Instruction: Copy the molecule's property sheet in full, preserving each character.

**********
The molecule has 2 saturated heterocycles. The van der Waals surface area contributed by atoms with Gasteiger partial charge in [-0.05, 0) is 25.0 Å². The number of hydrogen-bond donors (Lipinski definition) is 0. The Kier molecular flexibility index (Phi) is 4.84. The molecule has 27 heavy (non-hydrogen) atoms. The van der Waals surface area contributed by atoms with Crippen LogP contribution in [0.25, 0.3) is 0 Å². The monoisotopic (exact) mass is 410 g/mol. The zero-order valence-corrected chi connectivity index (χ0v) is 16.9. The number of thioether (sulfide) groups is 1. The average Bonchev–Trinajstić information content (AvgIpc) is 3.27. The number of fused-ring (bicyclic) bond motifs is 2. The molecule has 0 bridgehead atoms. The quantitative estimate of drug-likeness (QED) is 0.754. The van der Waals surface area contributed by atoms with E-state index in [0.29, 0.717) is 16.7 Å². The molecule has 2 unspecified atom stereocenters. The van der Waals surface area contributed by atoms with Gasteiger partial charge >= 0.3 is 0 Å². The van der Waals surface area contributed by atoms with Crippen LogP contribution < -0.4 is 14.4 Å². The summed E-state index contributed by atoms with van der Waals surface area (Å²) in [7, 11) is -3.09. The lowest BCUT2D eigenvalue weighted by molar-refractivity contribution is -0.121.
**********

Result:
The molecule has 2 saturated heterocycles. The van der Waals surface area contributed by atoms with Gasteiger partial charge in [-0.05, 0) is 25.0 Å². The number of hydrogen-bond donors (Lipinski definition) is 0. The Kier molecular flexibility index (Phi) is 4.84. The molecule has 27 heavy (non-hydrogen) atoms. The van der Waals surface area contributed by atoms with Crippen LogP contribution in [0.25, 0.3) is 0 Å². The monoisotopic (exact) mass is 410 g/mol. The zero-order valence-corrected chi connectivity index (χ0v) is 16.9. The number of thioether (sulfide) groups is 1. The average Bonchev–Trinajstić information content (AvgIpc) is 3.27. The number of fused-ring (bicyclic) bond motifs is 2. The molecule has 0 bridgehead atoms. The quantitative estimate of drug-likeness (QED) is 0.754. The van der Waals surface area contributed by atoms with E-state index in [0.29, 0.717) is 16.7 Å². The molecule has 2 unspecified atom stereocenters. The van der Waals surface area contributed by atoms with Gasteiger partial charge >= 0.3 is 0 Å². The van der Waals surface area contributed by atoms with Crippen LogP contribution < -0.4 is 14.4 Å². The summed E-state index contributed by atoms with van der Waals surface area (Å²) in [7, 11) is -3.09. The lowest BCUT2D eigenvalue weighted by molar-refractivity contribution is -0.121.